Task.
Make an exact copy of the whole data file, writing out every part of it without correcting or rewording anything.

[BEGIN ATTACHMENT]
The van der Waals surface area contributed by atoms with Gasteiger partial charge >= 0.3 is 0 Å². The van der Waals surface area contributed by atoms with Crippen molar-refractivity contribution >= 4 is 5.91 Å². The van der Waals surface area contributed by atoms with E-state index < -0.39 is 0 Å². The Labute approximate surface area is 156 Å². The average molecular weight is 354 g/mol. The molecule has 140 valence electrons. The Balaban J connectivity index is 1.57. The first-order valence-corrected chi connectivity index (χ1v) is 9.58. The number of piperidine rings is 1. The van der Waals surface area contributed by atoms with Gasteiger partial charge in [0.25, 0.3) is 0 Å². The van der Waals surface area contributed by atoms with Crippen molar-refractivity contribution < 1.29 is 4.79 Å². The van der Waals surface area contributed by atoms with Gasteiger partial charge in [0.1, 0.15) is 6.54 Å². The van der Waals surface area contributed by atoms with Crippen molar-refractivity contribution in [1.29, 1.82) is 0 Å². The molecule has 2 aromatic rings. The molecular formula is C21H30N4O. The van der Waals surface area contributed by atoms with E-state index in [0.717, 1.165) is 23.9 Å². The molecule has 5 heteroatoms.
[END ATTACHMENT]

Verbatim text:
The van der Waals surface area contributed by atoms with Gasteiger partial charge >= 0.3 is 0 Å². The van der Waals surface area contributed by atoms with Crippen molar-refractivity contribution >= 4 is 5.91 Å². The van der Waals surface area contributed by atoms with E-state index < -0.39 is 0 Å². The Labute approximate surface area is 156 Å². The average molecular weight is 354 g/mol. The molecule has 140 valence electrons. The Balaban J connectivity index is 1.57. The first-order valence-corrected chi connectivity index (χ1v) is 9.58. The number of piperidine rings is 1. The van der Waals surface area contributed by atoms with Gasteiger partial charge in [0.25, 0.3) is 0 Å². The van der Waals surface area contributed by atoms with Crippen molar-refractivity contribution < 1.29 is 4.79 Å². The van der Waals surface area contributed by atoms with Gasteiger partial charge in [0.1, 0.15) is 6.54 Å². The van der Waals surface area contributed by atoms with Crippen molar-refractivity contribution in [1.29, 1.82) is 0 Å². The molecule has 2 aromatic rings. The molecular formula is C21H30N4O. The van der Waals surface area contributed by atoms with E-state index in [0.717, 1.165) is 23.9 Å². The molecule has 5 heteroatoms.